Columbia Engineering Team Develops Targeted Drug Delivery to Lung
Researchers from Columbia Engineering and Columbia University Medical Center (CUMC) have developed a new method that can target delivery of very small volumes of drugs into the lung. Their approach, in which micro-liters of liquid containing a drug are instilled into the lung, distributed as a thin film in the predetermined region of the lung airway, and absorbed locally, may provide much more effective treatment of lung disease. The work was published in the August 31 online Early Edition of Proceedings of the National Academy of Sciences (PNAS).
Lungs are susceptible to many diseases, including cystic fibrosis, bronchopneumonia, chronic obstructive pulmonary disease, and lung cancer, that are currently treated by systemic application of drugs, by oral intake, or aerosol inhalation. In order to achieve therapeutic levels at the pathological site, physicians need to deliver large amounts of the drug that may cause adverse effects to other organs in the body. Lung diseases could be more effectively treated if the drug of choice could be delivered locally to the pathologic site in the lung, at the exact dose needed for the treatment.
“We envision that our micro-volume liquid instillation approach will enable predictable drug concentrations at the target site, reducing the amount of drug required for effective disease treatment with significantly reduced side effects,” says Gordana Vunjak-Novakovic, Mikati Foundation Professor of Biomedical Engineering and professor of medical sciences (in Medicine), who supervised the work in her Laboratory for Stem Cells and Tissue Engineering.
The main challenge for the team was the enormous complexity of the lung structure that provides the vital function of oxygen and carbon dioxide exchange with the blood. Both the tissue architecture and the air flow change dramatically along the 24 generations of the lung airway, from the large bronchus down to the alveoli. Jinho Kim, a postdoctoral fellow in Vunjak-Novakovic’s lab and the lead author of the study, realized that the distance a liquid plug travels before being absorbed as liquid film can be varied by changing the plug volume and the regime of ventilation. By studying liquid plugs in simple glass tubes, he developed a mathematical model describing liquid transport process in each generation of the airway tree. The model was used to determine the liquid plug volume and the parameters of programmed ventilation for delivery into a specific region of the lung. The model predictions were confirmed by demonstrating targeted liquid film deposition in ventilated lungs, using three different imaging modalities.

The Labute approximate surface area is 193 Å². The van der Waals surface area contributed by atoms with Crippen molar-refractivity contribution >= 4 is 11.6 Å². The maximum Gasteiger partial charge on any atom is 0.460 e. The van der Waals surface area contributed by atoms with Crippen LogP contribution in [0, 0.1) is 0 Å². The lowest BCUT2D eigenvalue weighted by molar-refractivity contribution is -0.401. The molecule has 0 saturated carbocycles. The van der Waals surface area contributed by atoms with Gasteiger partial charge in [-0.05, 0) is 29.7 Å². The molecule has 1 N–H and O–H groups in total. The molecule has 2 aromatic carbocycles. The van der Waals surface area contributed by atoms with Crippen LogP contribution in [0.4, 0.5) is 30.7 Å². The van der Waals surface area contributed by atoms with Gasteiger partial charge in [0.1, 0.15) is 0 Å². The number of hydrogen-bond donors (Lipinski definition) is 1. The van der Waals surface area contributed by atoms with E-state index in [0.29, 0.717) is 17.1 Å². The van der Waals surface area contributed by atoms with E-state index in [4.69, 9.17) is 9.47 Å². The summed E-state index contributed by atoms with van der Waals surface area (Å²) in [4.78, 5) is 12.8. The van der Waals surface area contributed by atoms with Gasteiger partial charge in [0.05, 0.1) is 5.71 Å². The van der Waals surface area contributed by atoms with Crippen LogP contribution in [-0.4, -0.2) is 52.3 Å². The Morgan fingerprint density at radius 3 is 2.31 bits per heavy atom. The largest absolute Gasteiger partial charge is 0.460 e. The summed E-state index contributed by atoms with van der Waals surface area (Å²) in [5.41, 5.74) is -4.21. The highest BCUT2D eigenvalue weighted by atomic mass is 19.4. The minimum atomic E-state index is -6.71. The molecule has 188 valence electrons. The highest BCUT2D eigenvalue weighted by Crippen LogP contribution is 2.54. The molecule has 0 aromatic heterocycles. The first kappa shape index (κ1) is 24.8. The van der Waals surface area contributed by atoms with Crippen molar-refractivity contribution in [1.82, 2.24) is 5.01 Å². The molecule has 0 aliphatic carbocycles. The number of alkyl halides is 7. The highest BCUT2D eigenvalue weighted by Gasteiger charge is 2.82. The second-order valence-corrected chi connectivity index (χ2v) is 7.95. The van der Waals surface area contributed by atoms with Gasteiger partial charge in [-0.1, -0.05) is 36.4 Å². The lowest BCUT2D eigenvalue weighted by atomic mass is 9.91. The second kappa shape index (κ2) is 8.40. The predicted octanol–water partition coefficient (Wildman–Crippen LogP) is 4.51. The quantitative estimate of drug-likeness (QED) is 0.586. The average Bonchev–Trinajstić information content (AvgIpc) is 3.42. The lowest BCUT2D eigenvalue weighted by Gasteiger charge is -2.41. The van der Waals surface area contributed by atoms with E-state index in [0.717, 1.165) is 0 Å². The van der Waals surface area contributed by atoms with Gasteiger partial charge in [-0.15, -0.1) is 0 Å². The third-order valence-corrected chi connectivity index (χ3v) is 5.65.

“Liquid instillation has been used for providing lung surfactant to the entire lungs in premature infants who cannot produce enough surfactant to breathe normally,” Kim observes. “Although liquid instillation has great therapeutic potential, its applications have been unexplored, largely because of limited understanding of the liquid transport in the lung airways. We are very excited about the implications of our work.”
The project has been a highly collaborative one, says Vunjak-Novakovic, whose team included three biomedical engineers, a lung transplant surgeon, and a pulmonologist: “This study is truly emblematic of how biomedical research is conducted at Columbia University.”
Kim devised the approach for targeted delivery of micro-volumes of drugs, developed the necessary theory, and conducted the supporting experiments with John O’Neill, a biomedical engineering PhD student. At CUMC, Matt Bacchetta, associate professor of surgery, and Valerio Dorrello, assistant professor of pediatrics, helped define the clinically relevant parameters for drug delivery, and optimize lung ventilation and perfusion. The researchers plan next to demonstrate treatment of lung diseases such as cystic fibrosis and airway infections by delivering pulmonary drugs using their liquid instillation approach.
“We are fascinated by the opportunities that bioengineering approaches offer to more effectively treat lung disease,” Vunjak-Novakovic adds. “The lung is a hugely complex organ that has billions of cells within a hierarchically organized tissue that cannot be built from scratch. Four years ago, we started research of lung regeneration using stem cells and bioengineering methods. And we continue to work with our clinical colleagues to develop new treatment approaches for treating lung disease.”
This research has been supported by the National Institutes of Health (experimental and modeling studies), the Raymond and Beverly Sackler Foundation (pilot grant for Jinho Kim), and the Mikati Family Fund for Translational Research in Biomedical Engineering (development of a new system for lung ventilation and perfusion).
—by Holly Evarts